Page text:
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Five Wealth Habits To Break The Debt Cycle

Findings show that South Africa has one of the highest debts as a percentage of GDP among emerging market economies and the majority of the indebted are women!

According to a World Bank report, the National Credit Regulator shows that up to 10 million South Africans are severely in arrears on their debt with Debt Rescue’s internal statistics showing that more than 51% of the indebted consumers are women, identifying the main debt incurring areas among South Africans as personal loans (94%), credit cards (84%) and store cards (76%). Lianne Lutz of Women’s Wealth says, “These figures are even more disconcerting when you consider that male-headed households have a higher income (R165 853) than their female counterparts (R98 911), according to the Living Conditions Survey 2014/2015 (released in January 2017).” So, are we fated to remain in an eternal debt cycle or is there a solution to gaining more control of our financial destinies?

PDM graduate Kerri Lutz, who forms part of the dynamic mother and daughter team of Women’s Wealth says, “Building wealth is not just about how much you earn.  It’s about how you handle both your earnings and yourself that impacts on your financial situation.” The key to growing wealth comes down to establishing wealth-building habits that facilitate developing the right attitude and actions towards growing your money.

  1. Develop awareness of your money mindset

Create awareness of your financial mindset by asking yourself questions such as: Was money freely available? Was money used as leverage or a form of control? What were the emotions around asking for money in your home? Lutz says, “By becoming aware of these thoughts, we can challenge our current beliefs about money, and choose to develop a new, more empowering attitude towards growing your money.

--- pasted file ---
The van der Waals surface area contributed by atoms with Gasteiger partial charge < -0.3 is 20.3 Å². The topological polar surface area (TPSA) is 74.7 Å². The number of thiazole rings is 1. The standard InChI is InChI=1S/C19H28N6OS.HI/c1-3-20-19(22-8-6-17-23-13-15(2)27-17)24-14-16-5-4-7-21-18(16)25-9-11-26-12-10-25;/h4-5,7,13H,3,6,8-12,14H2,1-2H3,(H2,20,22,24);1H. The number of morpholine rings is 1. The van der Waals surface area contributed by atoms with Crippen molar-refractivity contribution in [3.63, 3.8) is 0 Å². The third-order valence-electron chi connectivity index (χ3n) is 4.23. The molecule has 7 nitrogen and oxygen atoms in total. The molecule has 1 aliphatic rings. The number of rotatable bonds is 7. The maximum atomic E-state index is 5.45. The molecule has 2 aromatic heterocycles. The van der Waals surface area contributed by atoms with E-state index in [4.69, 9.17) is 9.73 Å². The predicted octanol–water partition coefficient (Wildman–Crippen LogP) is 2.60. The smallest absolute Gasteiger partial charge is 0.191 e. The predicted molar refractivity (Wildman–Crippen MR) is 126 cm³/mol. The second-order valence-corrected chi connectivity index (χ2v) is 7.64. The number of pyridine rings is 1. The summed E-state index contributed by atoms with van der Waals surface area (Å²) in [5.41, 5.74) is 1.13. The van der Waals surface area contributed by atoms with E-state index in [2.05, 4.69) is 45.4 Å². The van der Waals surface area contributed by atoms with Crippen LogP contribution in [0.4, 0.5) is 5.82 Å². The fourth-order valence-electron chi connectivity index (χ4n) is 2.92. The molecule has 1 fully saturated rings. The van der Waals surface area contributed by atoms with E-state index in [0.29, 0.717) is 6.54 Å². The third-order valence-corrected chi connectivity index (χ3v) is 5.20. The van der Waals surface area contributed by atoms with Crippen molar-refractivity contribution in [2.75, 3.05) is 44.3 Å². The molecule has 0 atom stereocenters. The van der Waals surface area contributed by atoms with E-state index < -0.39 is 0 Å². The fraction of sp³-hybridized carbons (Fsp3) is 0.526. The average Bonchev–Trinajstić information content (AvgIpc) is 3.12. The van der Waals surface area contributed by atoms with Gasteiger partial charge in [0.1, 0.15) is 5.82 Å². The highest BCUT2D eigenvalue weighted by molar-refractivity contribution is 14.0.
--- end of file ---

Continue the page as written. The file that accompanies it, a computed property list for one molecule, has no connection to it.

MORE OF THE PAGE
1. Financial goals

Know and write down your top three financial goals, so that you can apply the best savings strategies to help you achieve them. These may include short-term savings for a wedding or holiday, medium-term investments to help you put away money you may need to access in the next five years (such as savings for buying a house or a car). Long-term investments of 10 or more years can consist of shares, stock markets, retirement annuity and education policies.

  1. Start eliminating debt

Remind yourself that paying off your debt is the first step in your journey to saving. Remember the following:

  • Always pay off your debts.
  • You can use your access bond as forms of debt consolidation (i.e. borrow money from your bond to buy your car instead of being financed by one of the finance houses).
  • Pay off your highest interest-bearing debt first.
  • Set a goal to add extra money to your minimum payment amount. You will be surprised at how it helps to decrease your payment time. Once this is paid off, start on the next highest interest-bearing debt.
  • Once your debt is paid up, start setting up your various saving avenues.
  1. Change your focus

Focus on abundance and not scarcity by paying attention to what you have rather than what you don’t have. Money should be a by-product of what you do. Therefore, when you provide a service or a product, do it wholeheartedly and with good intentions, without money being your number one priority. The money will come to you anyway. Your focus must not be on how much money you are going to make, but rather on the quality of service you are going to provide.

  1. Be proactive

Budgeting is a key starting point, although it isn’t an easy habit to implement. The trick with budgeting is to reframe it as ‘smart spending’, this can include inviting a friend over for coffee instead of going out or opting for the cheaper pair of shoes; also include some fun activities such as movies with friends or a date night.

Source: Women’s Wealth. Image: Pixabay.com

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